If your phone runs on one of the major carriers, it might have a major security flaw | Social
Odds are if you own a cellphone, your service provider is one of Verizon, AT&T, T-Mobile or Sprint. The four major carriers in the United States, they combine to have more than roughly 421 million subscribers and are generally viewed as the premier options.
Those reputations have been earned, of course, with them offering the most consistent and high-quality plans to go along with the best phones the industry has to offer. Sure they can be a bit pricey, but you get what you pay for.
All four providers offer different plans and even coverage maps, but they do have at least one thing in common. Unfortunately, it’s not anything good.
They are all vulnerable
According to the Department of Homeland Security, people using any of the four major carriers may unknowingly be exposing their sensitive data to hackers. That’s right — DHS-funded researchers found vulnerabilities in devices used by each of them.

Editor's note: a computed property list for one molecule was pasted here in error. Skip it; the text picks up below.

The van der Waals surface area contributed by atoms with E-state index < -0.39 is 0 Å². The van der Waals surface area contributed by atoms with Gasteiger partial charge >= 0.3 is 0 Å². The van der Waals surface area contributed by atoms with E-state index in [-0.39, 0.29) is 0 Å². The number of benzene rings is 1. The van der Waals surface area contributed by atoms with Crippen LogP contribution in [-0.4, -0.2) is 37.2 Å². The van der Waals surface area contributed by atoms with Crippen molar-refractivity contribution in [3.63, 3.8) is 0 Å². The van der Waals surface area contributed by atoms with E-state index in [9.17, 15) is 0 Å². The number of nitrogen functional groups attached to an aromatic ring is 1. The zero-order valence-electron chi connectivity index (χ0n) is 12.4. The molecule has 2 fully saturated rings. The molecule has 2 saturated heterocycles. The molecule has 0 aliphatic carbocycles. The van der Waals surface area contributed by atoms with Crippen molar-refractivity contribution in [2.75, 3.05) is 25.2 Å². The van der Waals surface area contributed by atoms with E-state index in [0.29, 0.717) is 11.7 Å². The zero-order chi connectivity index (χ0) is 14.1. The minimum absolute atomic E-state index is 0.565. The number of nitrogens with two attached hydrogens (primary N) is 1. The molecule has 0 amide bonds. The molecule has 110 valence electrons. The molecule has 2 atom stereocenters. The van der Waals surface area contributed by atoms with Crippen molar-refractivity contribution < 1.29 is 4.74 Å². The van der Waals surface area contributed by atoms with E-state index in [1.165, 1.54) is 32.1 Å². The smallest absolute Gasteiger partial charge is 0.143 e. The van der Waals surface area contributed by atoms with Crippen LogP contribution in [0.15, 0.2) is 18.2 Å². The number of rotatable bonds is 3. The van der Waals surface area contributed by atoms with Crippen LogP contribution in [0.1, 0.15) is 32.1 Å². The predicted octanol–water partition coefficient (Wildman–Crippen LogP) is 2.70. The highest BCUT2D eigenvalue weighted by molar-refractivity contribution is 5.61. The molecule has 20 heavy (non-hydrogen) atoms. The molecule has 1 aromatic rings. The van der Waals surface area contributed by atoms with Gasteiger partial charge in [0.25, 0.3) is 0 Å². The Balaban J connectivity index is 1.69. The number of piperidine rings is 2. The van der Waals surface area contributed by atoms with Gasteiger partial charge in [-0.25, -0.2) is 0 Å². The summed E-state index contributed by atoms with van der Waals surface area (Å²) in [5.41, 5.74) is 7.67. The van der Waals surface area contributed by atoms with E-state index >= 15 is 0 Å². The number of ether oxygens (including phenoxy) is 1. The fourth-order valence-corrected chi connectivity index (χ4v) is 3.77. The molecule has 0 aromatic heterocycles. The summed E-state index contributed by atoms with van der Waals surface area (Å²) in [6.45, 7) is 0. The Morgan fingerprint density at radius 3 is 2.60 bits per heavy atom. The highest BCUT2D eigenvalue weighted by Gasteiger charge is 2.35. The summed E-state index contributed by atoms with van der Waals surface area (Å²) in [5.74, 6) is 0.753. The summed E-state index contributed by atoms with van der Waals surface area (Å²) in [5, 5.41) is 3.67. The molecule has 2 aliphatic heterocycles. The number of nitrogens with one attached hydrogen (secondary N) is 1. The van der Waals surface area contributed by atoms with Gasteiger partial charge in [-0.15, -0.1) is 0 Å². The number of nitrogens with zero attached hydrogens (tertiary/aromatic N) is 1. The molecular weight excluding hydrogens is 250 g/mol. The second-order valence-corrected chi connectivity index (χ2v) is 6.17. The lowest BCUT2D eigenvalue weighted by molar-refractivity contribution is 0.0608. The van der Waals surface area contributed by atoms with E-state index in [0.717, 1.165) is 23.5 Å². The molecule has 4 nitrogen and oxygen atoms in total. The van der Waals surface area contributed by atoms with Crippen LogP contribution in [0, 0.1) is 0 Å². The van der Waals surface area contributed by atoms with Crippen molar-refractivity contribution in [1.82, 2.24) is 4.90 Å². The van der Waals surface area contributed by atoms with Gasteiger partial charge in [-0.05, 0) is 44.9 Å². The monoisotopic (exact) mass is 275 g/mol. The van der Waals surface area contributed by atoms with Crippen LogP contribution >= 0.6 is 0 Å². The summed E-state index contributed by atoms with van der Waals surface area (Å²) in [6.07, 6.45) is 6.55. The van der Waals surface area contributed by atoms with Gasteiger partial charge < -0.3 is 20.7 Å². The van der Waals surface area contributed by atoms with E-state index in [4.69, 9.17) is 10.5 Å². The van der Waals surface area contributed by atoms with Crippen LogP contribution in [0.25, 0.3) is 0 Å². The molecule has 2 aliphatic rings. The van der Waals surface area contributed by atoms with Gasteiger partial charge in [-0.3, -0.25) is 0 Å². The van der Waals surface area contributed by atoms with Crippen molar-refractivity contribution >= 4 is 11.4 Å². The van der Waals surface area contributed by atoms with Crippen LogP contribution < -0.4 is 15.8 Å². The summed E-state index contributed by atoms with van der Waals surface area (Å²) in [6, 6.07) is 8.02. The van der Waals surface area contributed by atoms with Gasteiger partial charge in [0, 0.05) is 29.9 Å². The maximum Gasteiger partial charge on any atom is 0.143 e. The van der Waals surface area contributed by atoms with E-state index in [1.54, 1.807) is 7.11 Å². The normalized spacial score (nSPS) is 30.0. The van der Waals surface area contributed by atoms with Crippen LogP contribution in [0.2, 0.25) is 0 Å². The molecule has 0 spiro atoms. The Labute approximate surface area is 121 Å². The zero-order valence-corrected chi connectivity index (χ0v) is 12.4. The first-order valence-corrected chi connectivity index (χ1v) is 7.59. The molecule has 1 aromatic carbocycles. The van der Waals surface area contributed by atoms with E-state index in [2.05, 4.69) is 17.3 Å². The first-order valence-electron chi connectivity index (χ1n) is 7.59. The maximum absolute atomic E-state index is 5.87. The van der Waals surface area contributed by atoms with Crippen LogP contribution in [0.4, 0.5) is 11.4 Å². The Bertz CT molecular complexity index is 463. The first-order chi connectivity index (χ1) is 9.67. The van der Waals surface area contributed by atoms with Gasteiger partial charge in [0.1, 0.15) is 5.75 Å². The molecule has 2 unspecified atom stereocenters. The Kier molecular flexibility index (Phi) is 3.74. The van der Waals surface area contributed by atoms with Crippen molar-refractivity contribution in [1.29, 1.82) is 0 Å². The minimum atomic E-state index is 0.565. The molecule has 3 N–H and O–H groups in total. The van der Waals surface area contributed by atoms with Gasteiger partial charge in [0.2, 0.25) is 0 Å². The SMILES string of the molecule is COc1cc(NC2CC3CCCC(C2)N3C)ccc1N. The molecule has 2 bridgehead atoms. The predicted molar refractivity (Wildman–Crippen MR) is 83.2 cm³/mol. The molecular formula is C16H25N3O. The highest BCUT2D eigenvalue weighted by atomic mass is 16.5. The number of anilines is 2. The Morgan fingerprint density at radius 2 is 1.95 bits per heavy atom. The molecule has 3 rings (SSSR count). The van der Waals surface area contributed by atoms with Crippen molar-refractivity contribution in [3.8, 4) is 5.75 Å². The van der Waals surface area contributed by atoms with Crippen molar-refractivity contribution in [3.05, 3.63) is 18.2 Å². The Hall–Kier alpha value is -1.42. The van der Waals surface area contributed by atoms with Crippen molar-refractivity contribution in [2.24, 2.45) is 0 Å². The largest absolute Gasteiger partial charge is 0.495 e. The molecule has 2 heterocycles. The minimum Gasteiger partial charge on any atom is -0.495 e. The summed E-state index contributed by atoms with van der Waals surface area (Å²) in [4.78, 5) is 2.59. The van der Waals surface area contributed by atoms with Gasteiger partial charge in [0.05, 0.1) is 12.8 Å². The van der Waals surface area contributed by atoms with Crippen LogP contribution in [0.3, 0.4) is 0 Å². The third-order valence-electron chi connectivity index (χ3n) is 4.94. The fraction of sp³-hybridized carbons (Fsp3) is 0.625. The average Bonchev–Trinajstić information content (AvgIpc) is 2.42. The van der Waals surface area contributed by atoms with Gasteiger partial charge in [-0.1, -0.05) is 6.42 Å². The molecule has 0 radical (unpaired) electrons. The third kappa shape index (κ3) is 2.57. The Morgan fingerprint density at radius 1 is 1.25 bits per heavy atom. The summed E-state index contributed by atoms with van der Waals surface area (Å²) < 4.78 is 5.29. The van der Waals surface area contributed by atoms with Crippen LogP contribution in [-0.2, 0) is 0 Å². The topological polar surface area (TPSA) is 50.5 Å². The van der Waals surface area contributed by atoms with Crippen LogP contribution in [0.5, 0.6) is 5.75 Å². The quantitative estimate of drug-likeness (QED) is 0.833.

The issues are built into the phones by the manufacturers, with them creating a loophole that could lead to the exploitation of data, emails and text messages. Vincent Sritapan, who is a program manager for DHS’ science and technology directorate, told Fifth Domain that the flaw could even allow someone to “escalate privileges and take over the device.”
Now, DHS has yet to specify which manufacturers are caught up in this, though it appears millions of U.S. phone users are at risk. That could include government officials, and most likely doesn’t just involve the United States.
Making matters worse is the fact that anyone with an affected phone would likely have no idea. The flaw is buried deep inside the phone’s operating system, making it rather difficult to tell whether or not it has been exploited.
Supposedly the issue was brought up in February, which is when Kryptowire — the security firm that discovered it — alerted them. More details are expected to be released in the near future so you will want to keep an eye on this story.
After all, from what we know it would be a good idea to figure out just how widespread this problem really may be. Not only that, but also which phones are impacted.
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